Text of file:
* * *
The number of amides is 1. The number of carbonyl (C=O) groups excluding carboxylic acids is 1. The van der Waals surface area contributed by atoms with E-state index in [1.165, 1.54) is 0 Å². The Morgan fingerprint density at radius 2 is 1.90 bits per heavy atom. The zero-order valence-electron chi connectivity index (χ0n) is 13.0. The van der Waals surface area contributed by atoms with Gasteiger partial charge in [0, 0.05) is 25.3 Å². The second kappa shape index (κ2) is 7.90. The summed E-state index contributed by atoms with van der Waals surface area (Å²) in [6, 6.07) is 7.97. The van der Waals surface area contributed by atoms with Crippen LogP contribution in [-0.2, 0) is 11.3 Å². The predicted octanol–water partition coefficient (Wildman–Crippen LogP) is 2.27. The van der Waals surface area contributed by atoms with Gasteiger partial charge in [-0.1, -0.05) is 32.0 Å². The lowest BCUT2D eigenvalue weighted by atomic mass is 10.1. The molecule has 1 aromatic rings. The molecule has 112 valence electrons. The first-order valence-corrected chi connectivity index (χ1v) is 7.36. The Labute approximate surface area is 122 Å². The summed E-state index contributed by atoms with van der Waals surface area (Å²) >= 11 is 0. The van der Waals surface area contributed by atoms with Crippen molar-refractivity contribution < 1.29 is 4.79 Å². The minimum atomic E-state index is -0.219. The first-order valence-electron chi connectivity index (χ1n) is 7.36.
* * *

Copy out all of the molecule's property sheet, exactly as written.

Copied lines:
The number of amides is 1. The number of carbonyl (C=O) groups excluding carboxylic acids is 1. The van der Waals surface area contributed by atoms with E-state index in [1.165, 1.54) is 0 Å². The Morgan fingerprint density at radius 2 is 1.90 bits per heavy atom. The zero-order valence-electron chi connectivity index (χ0n) is 13.0. The van der Waals surface area contributed by atoms with Gasteiger partial charge in [0, 0.05) is 25.3 Å². The second kappa shape index (κ2) is 7.90. The summed E-state index contributed by atoms with van der Waals surface area (Å²) in [6, 6.07) is 7.97. The van der Waals surface area contributed by atoms with Crippen LogP contribution in [-0.2, 0) is 11.3 Å². The predicted octanol–water partition coefficient (Wildman–Crippen LogP) is 2.27. The van der Waals surface area contributed by atoms with Gasteiger partial charge in [-0.1, -0.05) is 32.0 Å². The lowest BCUT2D eigenvalue weighted by atomic mass is 10.1. The molecule has 1 aromatic rings. The molecule has 112 valence electrons. The first-order valence-corrected chi connectivity index (χ1v) is 7.36. The Labute approximate surface area is 122 Å². The summed E-state index contributed by atoms with van der Waals surface area (Å²) >= 11 is 0. The van der Waals surface area contributed by atoms with Crippen molar-refractivity contribution < 1.29 is 4.79 Å². The minimum atomic E-state index is -0.219. The first-order valence-electron chi connectivity index (χ1n) is 7.36.